What’s the cost of today’s Republican primary?

The polls are open today for New York state’s Republican presidential primary and this year’s contest is set to be as much of a non-event in this blue state as most years before.

Turnout is expected to be light especially since Rick Santorum dropped out of the race — he officially suspended his campaign but is still on the NY ballot — leaving Mitt Romney the presumed nominee.

Yet New York has gone ahead with rolling out the voting  machines, mobilizing workers and setting up polling sites. Today’s question: How much is today’s Republican primary costing taxpayers?

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What we found

State officials estimate the total tab for today’s GOP primaries to be $20 to 25 million. John Ward, the finance officer for the city’s Board of Elections, calculates the cost to the five boroughs alone is about $12 million, or less than $1.50 per city resident.

That number varies across New York, in part because some counties still use paper ballots. Onondaga County, for instance, is spending $145,000 on today, or more than $3 per resident.

“We’ve eliminated a lot of poll sites over the last few years, almost 50 of them, and are trying to consolidate and better use resources,” said county Republican elections commissioner Helen Kiggins, adding that Onondaga is one of many counties trying to cut polling spending.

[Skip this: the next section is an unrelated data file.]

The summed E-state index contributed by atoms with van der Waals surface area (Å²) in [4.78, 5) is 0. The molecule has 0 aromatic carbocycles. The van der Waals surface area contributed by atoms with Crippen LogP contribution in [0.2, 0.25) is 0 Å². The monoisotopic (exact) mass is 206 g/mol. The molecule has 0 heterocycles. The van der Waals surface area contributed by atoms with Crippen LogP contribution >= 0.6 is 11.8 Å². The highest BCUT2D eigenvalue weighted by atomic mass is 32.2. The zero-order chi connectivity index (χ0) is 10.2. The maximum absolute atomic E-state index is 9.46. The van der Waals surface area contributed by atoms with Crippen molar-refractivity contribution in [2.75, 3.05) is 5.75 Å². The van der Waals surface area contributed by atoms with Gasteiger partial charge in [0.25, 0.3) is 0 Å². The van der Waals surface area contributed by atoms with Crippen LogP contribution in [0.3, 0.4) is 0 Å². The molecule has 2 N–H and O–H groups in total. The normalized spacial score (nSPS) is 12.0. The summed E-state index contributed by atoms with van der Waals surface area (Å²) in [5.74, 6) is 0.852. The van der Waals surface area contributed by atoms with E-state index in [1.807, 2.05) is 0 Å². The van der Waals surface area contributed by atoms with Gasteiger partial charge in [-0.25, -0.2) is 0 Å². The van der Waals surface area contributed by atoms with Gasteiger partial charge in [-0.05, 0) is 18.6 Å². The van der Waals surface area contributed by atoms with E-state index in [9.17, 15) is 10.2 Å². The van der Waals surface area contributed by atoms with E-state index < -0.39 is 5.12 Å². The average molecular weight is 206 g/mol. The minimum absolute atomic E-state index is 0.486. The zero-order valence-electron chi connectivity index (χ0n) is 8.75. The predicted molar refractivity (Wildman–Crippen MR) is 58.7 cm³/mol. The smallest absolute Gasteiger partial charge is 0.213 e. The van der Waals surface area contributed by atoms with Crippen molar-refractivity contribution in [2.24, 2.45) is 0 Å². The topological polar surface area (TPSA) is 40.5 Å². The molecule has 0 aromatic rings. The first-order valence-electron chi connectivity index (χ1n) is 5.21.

New York City Board of Elections spokesperson Valerie Vazquez said the city is looking at some savings this year from combined electoral districts but because of the recent switch from lever machines to newer and more expensive polling hardware, comparing this year’s expenses to that of 2008’s would be “comparing apples to oranges.” 

As to whether these millions in primary expenditures are justified in races already decided, New York County Republican elections commissioner Fred Umane thinks it’s all fair. “Unfortunately,” he said, “democracy costs money.”

He admits that New York has missed out on most of the presidential primary action in recent years. “I would say the last time this state had real influence was back in 1980, when the Republican primary was between Ronald Reagan and George Bush Sr.” he recalled. “It was pretty tight here.”

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